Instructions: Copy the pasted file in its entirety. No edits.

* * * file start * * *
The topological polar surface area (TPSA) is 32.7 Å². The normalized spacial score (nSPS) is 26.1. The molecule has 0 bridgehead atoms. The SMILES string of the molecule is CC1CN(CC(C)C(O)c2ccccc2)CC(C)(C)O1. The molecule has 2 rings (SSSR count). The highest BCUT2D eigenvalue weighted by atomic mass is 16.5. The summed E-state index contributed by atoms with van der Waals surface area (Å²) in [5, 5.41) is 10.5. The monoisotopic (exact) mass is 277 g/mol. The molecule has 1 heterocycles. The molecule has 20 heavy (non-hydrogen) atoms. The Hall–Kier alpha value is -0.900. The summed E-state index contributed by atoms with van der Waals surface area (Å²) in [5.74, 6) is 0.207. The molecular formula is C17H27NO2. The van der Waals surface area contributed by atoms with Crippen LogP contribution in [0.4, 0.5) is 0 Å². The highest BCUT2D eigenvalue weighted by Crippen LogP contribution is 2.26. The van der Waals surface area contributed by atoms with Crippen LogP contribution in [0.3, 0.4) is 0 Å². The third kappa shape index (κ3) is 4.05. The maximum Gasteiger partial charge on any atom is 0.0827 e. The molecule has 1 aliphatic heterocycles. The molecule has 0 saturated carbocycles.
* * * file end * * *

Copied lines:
The topological polar surface area (TPSA) is 32.7 Å². The normalized spacial score (nSPS) is 26.1. The molecule has 0 bridgehead atoms. The SMILES string of the molecule is CC1CN(CC(C)C(O)c2ccccc2)CC(C)(C)O1. The molecule has 2 rings (SSSR count). The highest BCUT2D eigenvalue weighted by atomic mass is 16.5. The summed E-state index contributed by atoms with van der Waals surface area (Å²) in [5, 5.41) is 10.5. The monoisotopic (exact) mass is 277 g/mol. The molecule has 1 heterocycles. The molecule has 20 heavy (non-hydrogen) atoms. The Hall–Kier alpha value is -0.900. The summed E-state index contributed by atoms with van der Waals surface area (Å²) in [5.74, 6) is 0.207. The molecular formula is C17H27NO2. The van der Waals surface area contributed by atoms with Crippen LogP contribution in [0.4, 0.5) is 0 Å². The highest BCUT2D eigenvalue weighted by Crippen LogP contribution is 2.26. The van der Waals surface area contributed by atoms with Crippen LogP contribution in [0.3, 0.4) is 0 Å². The third kappa shape index (κ3) is 4.05. The maximum Gasteiger partial charge on any atom is 0.0827 e. The molecule has 1 aliphatic heterocycles. The molecule has 0 saturated carbocycles.